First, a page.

I’m just on my way back from beautiful Sydney, where I presented a paper called “Mining Public Transport Usage for Personalised Intelligent Transport Systems” (by me, Jon Froehlich, and Licia Capra) at the IEEE 2010 International Conference on Data Mining. The abstract of the paper reads as follows:
Traveller information, route planning, and service updates have become essential components of public transport systems: they help people navigate built environments by providing access to information regarding delays and service disruptions. However, one aspect that these systems invariably lack is a way of tailoring the information they offer in order to provide personalised trip time estimates and relevant notifications to each traveller. Mining each user’s travel history, collected by automated ticketing systems, has the potential to address this gap. In this work, we analyse one such dataset of travel history on the London underground. We then propose and evaluate methods to (a) predict personalised trip times for the system users and (b) rank stations based on future mobility patterns, in order to identify the subset of stations that are of greatest interest to each other and thus provide useful travel updates.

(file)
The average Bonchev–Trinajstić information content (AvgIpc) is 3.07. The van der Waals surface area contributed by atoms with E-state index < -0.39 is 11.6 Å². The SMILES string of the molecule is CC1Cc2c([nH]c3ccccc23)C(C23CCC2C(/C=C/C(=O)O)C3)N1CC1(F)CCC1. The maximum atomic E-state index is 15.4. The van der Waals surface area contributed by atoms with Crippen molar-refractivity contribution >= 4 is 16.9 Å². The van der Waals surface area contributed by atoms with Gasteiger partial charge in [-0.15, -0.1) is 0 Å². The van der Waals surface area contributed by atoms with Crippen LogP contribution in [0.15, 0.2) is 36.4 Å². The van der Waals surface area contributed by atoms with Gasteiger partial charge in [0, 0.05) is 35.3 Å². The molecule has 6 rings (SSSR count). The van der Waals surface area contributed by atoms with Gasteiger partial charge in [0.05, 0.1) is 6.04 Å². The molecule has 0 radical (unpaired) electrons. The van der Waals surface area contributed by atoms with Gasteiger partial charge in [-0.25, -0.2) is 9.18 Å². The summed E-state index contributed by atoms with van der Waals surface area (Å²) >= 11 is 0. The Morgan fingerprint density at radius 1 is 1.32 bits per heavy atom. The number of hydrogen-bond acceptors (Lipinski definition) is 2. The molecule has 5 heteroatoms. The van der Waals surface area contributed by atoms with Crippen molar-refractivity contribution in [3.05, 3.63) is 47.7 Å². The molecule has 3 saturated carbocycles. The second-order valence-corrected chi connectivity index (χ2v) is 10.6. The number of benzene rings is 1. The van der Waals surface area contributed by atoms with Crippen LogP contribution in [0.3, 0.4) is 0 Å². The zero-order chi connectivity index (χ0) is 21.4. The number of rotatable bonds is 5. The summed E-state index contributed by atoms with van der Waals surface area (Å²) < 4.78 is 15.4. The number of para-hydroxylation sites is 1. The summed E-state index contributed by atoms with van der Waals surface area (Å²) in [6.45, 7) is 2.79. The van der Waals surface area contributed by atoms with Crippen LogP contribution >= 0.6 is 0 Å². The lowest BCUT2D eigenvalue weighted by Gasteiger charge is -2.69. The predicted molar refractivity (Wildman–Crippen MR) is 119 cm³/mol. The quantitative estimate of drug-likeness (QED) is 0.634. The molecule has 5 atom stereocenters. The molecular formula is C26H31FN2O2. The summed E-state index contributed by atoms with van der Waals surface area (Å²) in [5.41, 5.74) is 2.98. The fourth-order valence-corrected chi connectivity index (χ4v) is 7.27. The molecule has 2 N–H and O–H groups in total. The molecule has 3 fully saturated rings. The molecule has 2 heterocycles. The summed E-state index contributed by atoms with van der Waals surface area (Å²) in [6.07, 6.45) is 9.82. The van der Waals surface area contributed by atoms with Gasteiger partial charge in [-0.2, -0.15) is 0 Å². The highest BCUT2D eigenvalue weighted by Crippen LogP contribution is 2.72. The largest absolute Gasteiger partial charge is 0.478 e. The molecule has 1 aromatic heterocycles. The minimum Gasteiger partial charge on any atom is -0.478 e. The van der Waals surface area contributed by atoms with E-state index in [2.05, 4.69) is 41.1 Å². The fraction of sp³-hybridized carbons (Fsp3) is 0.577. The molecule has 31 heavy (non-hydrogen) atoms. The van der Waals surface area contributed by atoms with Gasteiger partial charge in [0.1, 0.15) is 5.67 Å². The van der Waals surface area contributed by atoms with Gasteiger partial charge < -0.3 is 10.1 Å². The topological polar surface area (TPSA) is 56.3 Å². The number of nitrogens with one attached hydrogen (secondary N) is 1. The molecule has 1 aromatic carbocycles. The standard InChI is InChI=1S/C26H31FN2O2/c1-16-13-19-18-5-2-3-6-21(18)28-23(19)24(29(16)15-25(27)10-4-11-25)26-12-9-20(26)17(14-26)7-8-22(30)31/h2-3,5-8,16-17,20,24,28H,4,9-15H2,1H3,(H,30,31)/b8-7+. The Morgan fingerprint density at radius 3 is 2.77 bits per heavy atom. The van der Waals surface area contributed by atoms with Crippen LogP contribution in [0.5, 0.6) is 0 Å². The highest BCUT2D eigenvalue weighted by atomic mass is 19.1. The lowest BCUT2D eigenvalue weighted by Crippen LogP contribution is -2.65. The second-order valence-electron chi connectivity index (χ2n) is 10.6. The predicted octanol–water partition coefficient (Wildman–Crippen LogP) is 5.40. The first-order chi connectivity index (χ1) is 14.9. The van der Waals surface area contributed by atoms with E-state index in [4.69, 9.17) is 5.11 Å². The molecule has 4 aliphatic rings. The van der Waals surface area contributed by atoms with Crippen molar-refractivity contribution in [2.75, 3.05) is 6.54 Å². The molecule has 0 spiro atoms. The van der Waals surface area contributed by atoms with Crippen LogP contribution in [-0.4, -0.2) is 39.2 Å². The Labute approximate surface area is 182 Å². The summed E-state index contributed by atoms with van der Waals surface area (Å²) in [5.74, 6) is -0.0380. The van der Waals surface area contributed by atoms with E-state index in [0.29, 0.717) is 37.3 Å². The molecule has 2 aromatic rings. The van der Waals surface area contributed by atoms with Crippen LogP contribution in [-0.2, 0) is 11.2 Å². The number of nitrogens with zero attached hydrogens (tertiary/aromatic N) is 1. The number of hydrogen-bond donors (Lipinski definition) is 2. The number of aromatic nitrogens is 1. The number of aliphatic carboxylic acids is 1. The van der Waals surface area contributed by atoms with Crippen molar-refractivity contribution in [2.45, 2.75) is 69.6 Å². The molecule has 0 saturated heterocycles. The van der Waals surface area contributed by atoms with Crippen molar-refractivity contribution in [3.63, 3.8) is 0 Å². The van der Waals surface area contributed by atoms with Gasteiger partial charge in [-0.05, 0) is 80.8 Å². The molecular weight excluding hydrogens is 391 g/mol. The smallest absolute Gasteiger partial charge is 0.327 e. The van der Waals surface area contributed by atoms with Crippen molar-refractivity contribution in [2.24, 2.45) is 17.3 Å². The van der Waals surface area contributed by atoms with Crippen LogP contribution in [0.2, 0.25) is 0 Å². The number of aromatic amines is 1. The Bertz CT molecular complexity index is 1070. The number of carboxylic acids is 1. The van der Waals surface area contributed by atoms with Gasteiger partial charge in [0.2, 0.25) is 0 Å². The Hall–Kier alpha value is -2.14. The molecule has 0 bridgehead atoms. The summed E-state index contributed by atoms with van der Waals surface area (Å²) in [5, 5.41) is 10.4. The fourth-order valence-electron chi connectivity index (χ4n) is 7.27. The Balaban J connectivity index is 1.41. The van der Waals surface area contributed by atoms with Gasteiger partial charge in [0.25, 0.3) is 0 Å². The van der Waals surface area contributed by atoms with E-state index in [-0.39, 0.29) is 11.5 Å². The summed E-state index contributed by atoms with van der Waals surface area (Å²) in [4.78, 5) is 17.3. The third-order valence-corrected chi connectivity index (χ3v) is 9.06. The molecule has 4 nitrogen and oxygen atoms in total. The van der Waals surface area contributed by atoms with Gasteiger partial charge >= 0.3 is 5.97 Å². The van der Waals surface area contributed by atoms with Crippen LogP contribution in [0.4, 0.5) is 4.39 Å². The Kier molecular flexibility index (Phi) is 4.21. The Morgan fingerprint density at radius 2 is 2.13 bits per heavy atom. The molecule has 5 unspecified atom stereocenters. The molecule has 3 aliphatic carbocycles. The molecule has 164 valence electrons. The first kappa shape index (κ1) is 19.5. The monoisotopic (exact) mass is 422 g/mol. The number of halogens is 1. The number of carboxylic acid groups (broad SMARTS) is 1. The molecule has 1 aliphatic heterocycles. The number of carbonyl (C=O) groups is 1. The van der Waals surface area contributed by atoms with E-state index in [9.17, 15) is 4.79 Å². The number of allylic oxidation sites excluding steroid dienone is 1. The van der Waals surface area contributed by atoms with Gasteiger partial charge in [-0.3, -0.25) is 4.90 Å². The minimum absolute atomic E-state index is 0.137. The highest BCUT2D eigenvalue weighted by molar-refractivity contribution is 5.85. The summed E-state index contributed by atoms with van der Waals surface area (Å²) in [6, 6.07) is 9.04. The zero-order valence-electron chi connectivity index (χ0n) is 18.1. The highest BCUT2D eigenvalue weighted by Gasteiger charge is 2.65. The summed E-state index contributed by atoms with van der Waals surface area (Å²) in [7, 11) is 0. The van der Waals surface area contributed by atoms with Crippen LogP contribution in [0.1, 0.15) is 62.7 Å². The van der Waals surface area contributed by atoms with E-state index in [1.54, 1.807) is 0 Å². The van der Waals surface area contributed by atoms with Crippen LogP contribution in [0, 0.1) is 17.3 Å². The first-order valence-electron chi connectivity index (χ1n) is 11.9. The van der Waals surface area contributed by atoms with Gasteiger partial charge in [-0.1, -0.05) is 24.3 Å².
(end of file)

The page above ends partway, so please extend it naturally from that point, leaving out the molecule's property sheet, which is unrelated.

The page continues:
This roughly translates to:
Public transport in a large city like London can be chaotic; the information services that were built to support it do not take into consideration who you are when they spit out updates. At the same time, most Londoners now use Oyster cards, that record detailed traces of each person’s movements around the city. The research question we address in the paper is: can Oyster card records be leveraged to build personalised travel info services? Much like the way Amazon says “recommended especially for you” – can we do similar things with travel data? Short answer: yes. Long answer: read the paper. Medium answer: look at slides below.